It’s a simplistic example, but the principle rings true for many supply-and-demand relationships.

People that only use a product or service for its intended purpose, tend to have a better customer experience.

 

2. be civil

People get frustrated. I get that. But occasionally it boils over, and every now and then, a customer can become aggressive. Even threatening.

We don’t tolerate abuse towards staff. No employer should.

But we don’t tolerate abuse of customers by employees either.

Being civil is an important part of the customer contract – from both sides of the table.

 

3. provide constructive feedback (so we can make it better)

The key to making a product or service better, is to understand how customers feel about it.

Now I’m the first to admit that – as a consumer – requests for feedback from product and service-providers can be annoying. If I’m not happy, I’ll let them know.

Or will I?

How many times have you bought something and – while not disappointed enough to complain – still walked away feeling less than impressed? And as a result, unlikely to buy again?

We always welcome constructive feedback on our services at Wrexham Council. And to some extent, it’s our customers’ duty to let us know when something isn’t right.

If we don’t know, how are we going to fix it?

And on the flip-side, we need to know when things are good too. Compliments are just as useful as complaints.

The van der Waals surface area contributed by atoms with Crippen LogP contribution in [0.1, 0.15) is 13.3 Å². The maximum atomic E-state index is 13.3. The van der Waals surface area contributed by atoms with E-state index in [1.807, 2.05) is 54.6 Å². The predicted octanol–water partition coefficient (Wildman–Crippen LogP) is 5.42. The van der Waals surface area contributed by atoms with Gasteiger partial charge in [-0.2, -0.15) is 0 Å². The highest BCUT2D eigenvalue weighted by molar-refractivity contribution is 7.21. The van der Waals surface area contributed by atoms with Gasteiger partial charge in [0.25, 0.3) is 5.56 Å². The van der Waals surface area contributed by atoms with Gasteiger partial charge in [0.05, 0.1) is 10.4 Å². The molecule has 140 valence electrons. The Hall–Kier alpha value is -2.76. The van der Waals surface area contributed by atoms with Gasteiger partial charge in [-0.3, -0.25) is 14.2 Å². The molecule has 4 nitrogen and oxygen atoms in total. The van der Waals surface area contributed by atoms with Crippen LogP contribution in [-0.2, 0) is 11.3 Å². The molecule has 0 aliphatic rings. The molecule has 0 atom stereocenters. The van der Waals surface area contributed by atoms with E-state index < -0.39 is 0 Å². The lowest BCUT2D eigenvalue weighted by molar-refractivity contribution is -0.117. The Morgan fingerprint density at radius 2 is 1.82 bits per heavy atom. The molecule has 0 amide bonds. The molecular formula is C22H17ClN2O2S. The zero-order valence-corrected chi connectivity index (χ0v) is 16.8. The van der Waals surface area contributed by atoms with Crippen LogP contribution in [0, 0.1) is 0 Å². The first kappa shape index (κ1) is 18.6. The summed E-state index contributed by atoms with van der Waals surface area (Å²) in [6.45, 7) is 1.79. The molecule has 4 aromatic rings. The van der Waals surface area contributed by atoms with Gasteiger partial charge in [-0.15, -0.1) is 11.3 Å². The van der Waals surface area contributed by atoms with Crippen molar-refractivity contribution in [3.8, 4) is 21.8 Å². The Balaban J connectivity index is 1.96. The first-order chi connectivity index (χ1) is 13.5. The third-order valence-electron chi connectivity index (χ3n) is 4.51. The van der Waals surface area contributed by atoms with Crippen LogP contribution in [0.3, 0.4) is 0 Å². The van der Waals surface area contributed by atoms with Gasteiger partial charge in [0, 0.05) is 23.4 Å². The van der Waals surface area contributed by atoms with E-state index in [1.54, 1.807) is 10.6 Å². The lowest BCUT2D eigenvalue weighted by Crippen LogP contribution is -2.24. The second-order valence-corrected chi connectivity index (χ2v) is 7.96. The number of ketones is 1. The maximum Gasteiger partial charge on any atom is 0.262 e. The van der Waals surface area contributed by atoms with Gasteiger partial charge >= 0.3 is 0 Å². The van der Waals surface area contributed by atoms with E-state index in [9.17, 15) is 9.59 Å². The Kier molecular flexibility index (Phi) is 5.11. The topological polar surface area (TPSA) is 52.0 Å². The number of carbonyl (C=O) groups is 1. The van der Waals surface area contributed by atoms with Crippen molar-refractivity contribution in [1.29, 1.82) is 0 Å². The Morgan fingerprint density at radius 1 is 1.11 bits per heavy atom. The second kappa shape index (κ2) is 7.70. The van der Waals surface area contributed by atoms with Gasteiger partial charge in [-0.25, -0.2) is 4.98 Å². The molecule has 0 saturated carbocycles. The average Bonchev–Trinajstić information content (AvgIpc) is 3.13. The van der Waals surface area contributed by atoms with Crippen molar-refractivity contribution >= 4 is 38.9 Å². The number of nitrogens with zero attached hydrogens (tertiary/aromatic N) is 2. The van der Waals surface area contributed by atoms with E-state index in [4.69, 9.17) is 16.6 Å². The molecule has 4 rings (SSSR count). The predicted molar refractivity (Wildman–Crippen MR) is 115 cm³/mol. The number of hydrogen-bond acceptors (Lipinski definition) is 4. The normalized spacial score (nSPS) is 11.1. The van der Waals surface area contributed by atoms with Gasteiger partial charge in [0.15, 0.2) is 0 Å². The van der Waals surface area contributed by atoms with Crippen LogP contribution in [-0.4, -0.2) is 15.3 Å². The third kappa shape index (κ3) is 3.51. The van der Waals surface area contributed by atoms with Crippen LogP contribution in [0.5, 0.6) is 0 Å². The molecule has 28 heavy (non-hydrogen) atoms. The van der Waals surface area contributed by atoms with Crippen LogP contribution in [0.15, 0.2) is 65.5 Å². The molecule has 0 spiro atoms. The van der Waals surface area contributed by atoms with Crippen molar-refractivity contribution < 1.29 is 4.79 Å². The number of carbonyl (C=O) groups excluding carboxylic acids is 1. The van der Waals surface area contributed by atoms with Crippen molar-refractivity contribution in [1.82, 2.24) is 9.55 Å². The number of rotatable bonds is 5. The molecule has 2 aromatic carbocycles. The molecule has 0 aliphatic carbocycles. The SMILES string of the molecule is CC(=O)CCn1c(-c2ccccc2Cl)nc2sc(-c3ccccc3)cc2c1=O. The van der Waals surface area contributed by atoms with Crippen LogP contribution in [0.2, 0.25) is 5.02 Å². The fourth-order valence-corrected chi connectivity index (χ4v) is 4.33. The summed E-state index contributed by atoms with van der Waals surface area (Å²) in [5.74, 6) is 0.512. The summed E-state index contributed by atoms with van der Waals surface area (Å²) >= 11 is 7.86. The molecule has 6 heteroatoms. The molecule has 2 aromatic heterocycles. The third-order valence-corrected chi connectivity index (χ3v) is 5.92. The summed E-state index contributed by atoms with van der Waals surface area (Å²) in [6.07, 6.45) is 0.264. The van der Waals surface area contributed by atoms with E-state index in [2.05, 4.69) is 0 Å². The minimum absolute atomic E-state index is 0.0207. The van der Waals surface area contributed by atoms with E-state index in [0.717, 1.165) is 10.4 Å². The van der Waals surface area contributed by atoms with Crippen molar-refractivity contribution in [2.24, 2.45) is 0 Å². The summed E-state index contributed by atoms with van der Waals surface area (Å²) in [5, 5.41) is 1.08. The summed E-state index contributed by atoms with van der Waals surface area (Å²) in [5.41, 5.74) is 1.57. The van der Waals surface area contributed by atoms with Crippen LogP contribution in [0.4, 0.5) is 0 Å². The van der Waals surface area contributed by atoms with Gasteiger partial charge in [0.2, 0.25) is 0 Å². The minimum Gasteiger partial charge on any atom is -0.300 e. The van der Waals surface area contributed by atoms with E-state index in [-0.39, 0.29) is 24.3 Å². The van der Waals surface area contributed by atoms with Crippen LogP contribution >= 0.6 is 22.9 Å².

4. give new things a chance

Things change. The trouble is, nobody likes change – until they try it. Then they like it. And don’t want it to change.

Organisations change the way they deliver services for all kinds of reasons. New technology, market forces, the need to reduce costs, increase customers, and so on.

It doesn’t always improve the customer experience, but – quite often – it does.

And in the long-term, if customers point-blank refuse any evolution in product or service, they usually end up receiving a weaker product or service.

To some extent, customers have to be open-minded and give change a chance before making an informed judgement.

 

5. provide information

Like I said earlier, a transaction usually involves more than an exchange of money. It involves an exchange of information.

A lot of services we provide at Wrexham Council depend on customers giving us the information we need, when we need it and in the right format.

Providing the right information is an important part of the customer side of the deal. If you provide poor information, you’ll probably have a poor customer experience.

 

Of course, it’s down to product and service providers – from local councils to online t-shirt sellers – to help customers keep their side of the bargain.

If you need information, make it easy for customers to provide it.

If you don’t want them to abuse your product or service, explain what it’s intended for. Don’t just assume that people will know.

Well. I hope you’ve enjoyed my ‘customer contract’ articles, and found one or two useful ideas.

I’ll be writing about other customer-service topics later this year.